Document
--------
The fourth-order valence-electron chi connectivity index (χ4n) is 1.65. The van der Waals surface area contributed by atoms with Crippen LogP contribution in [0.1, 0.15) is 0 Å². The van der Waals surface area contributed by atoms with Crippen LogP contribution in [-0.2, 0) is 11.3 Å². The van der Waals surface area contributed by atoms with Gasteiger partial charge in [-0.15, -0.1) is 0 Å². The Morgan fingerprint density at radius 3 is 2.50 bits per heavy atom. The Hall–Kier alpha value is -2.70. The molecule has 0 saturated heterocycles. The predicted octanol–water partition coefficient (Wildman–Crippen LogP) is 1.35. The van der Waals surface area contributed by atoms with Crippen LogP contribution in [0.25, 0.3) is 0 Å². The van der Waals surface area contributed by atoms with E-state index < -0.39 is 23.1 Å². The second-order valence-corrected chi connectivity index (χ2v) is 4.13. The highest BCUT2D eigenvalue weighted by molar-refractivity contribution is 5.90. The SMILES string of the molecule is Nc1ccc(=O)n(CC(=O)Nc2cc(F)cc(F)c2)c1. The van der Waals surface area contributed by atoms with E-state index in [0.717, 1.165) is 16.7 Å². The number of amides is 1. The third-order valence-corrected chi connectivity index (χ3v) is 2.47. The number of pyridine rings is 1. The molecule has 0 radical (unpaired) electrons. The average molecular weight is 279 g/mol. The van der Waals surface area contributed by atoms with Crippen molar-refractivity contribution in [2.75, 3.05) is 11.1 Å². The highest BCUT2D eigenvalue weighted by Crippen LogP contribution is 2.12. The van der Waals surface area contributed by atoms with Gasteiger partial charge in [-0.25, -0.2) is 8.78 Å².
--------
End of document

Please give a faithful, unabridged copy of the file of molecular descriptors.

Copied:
The fourth-order valence-electron chi connectivity index (χ4n) is 1.65. The van der Waals surface area contributed by atoms with Crippen LogP contribution in [0.1, 0.15) is 0 Å². The van der Waals surface area contributed by atoms with Crippen LogP contribution in [-0.2, 0) is 11.3 Å². The van der Waals surface area contributed by atoms with Gasteiger partial charge in [-0.15, -0.1) is 0 Å². The Morgan fingerprint density at radius 3 is 2.50 bits per heavy atom. The Hall–Kier alpha value is -2.70. The molecule has 0 saturated heterocycles. The predicted octanol–water partition coefficient (Wildman–Crippen LogP) is 1.35. The van der Waals surface area contributed by atoms with Crippen LogP contribution in [0.25, 0.3) is 0 Å². The van der Waals surface area contributed by atoms with E-state index < -0.39 is 23.1 Å². The second-order valence-corrected chi connectivity index (χ2v) is 4.13. The highest BCUT2D eigenvalue weighted by molar-refractivity contribution is 5.90. The SMILES string of the molecule is Nc1ccc(=O)n(CC(=O)Nc2cc(F)cc(F)c2)c1. The van der Waals surface area contributed by atoms with E-state index in [0.717, 1.165) is 16.7 Å². The number of amides is 1. The third-order valence-corrected chi connectivity index (χ3v) is 2.47. The number of pyridine rings is 1. The molecule has 0 radical (unpaired) electrons. The average molecular weight is 279 g/mol. The van der Waals surface area contributed by atoms with Crippen molar-refractivity contribution in [2.75, 3.05) is 11.1 Å². The highest BCUT2D eigenvalue weighted by Crippen LogP contribution is 2.12. The van der Waals surface area contributed by atoms with Gasteiger partial charge in [-0.25, -0.2) is 8.78 Å².